“Eastwards and Southwards”: Philological and Historical Perspectives on Tolkien and Classicism

Research output: Chapter in Book/Report/Conference proceedingChapter (peer-reviewed)peer-review

Authors

Colleges, School and Institutes

Abstract

This article examines the importance for J. R. R. Tolkien of late-C10-early C20 debate on the question of the Indo-European homeland, and how this plays out in his legendary world. Through a series of test-cases (tree- and plant-names, wine, dragons, oliphants) it is argued that Tolkien is fascinated with the spread of culture from an area which seems to map onto the Caucasus-Caspian region. In this he appears to follow the German Indo-Europeanists Otto Schrader and Victor Hehn, rather than the 'Nordicist' school represented by Karl Penka and Hermann Hirt. This has implications for our reading of symbolic topography and ethnography in his work.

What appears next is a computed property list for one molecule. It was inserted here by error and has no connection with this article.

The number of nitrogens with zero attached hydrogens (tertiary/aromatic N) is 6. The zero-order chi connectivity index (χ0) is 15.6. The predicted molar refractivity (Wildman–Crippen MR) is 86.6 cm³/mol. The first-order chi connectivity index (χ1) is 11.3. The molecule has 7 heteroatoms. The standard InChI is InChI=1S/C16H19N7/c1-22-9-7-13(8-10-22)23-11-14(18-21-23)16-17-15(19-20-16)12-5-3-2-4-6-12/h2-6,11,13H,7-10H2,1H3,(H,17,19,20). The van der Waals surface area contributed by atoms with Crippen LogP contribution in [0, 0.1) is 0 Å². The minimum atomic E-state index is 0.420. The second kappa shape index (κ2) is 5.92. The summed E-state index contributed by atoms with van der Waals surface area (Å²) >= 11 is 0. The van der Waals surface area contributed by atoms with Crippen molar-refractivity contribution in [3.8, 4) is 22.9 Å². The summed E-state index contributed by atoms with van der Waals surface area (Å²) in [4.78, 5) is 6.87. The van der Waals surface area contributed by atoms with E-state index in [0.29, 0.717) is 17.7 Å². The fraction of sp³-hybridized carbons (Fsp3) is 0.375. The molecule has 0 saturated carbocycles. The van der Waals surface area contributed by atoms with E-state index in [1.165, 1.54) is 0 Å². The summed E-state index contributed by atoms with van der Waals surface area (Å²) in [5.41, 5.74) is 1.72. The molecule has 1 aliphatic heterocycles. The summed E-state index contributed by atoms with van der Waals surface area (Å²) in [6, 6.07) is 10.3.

Details

Original languageEnglish
Title of host publicationTolkien and the Classical World
EditorsHamish Williams
Publication statusPublished - 2 Dec 2020

Publication series

NameCormarë
PublisherWalking Tree

Keywords

  • Tolkien; classics; nordicism; Indo-European homeland;